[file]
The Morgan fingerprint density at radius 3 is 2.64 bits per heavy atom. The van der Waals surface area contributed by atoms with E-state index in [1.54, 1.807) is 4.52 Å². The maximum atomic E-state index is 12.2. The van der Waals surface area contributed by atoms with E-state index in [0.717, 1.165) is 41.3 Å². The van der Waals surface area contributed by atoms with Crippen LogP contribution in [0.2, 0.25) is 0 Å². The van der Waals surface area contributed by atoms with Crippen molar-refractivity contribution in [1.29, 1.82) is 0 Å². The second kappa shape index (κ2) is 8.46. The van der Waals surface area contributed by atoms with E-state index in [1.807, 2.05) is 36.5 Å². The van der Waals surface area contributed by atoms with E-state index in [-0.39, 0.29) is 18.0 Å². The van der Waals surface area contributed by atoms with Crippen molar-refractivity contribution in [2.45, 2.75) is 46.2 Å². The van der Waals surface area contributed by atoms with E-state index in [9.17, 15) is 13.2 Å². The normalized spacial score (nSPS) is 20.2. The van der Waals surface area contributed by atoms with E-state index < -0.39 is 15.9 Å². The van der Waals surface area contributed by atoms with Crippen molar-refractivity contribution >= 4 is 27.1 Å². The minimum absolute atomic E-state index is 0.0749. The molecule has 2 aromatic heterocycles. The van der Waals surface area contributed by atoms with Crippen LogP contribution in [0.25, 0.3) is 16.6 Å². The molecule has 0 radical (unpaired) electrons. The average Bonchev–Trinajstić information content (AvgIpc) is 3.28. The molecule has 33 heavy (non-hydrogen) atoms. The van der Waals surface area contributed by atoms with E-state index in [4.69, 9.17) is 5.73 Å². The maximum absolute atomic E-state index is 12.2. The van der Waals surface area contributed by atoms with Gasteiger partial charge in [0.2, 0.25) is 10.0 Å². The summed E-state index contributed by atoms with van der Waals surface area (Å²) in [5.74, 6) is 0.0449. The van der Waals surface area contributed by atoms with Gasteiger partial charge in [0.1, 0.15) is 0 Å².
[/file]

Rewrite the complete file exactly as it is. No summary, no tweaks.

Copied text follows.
The Morgan fingerprint density at radius 3 is 2.64 bits per heavy atom. The van der Waals surface area contributed by atoms with E-state index in [1.54, 1.807) is 4.52 Å². The maximum atomic E-state index is 12.2. The van der Waals surface area contributed by atoms with E-state index in [0.717, 1.165) is 41.3 Å². The van der Waals surface area contributed by atoms with Crippen LogP contribution in [0.2, 0.25) is 0 Å². The van der Waals surface area contributed by atoms with Crippen molar-refractivity contribution in [1.29, 1.82) is 0 Å². The second kappa shape index (κ2) is 8.46. The van der Waals surface area contributed by atoms with E-state index in [1.807, 2.05) is 36.5 Å². The van der Waals surface area contributed by atoms with E-state index in [-0.39, 0.29) is 18.0 Å². The van der Waals surface area contributed by atoms with Crippen molar-refractivity contribution in [2.45, 2.75) is 46.2 Å². The van der Waals surface area contributed by atoms with E-state index in [9.17, 15) is 13.2 Å². The normalized spacial score (nSPS) is 20.2. The van der Waals surface area contributed by atoms with E-state index < -0.39 is 15.9 Å². The van der Waals surface area contributed by atoms with Crippen molar-refractivity contribution >= 4 is 27.1 Å². The minimum absolute atomic E-state index is 0.0749. The molecule has 2 aromatic heterocycles. The van der Waals surface area contributed by atoms with Crippen LogP contribution in [0.25, 0.3) is 16.6 Å². The molecule has 0 radical (unpaired) electrons. The average Bonchev–Trinajstić information content (AvgIpc) is 3.28. The molecule has 33 heavy (non-hydrogen) atoms. The van der Waals surface area contributed by atoms with E-state index in [4.69, 9.17) is 5.73 Å². The maximum absolute atomic E-state index is 12.2. The van der Waals surface area contributed by atoms with Gasteiger partial charge in [0.2, 0.25) is 10.0 Å². The summed E-state index contributed by atoms with van der Waals surface area (Å²) in [5.74, 6) is 0.0449. The van der Waals surface area contributed by atoms with Gasteiger partial charge in [0.1, 0.15) is 0 Å².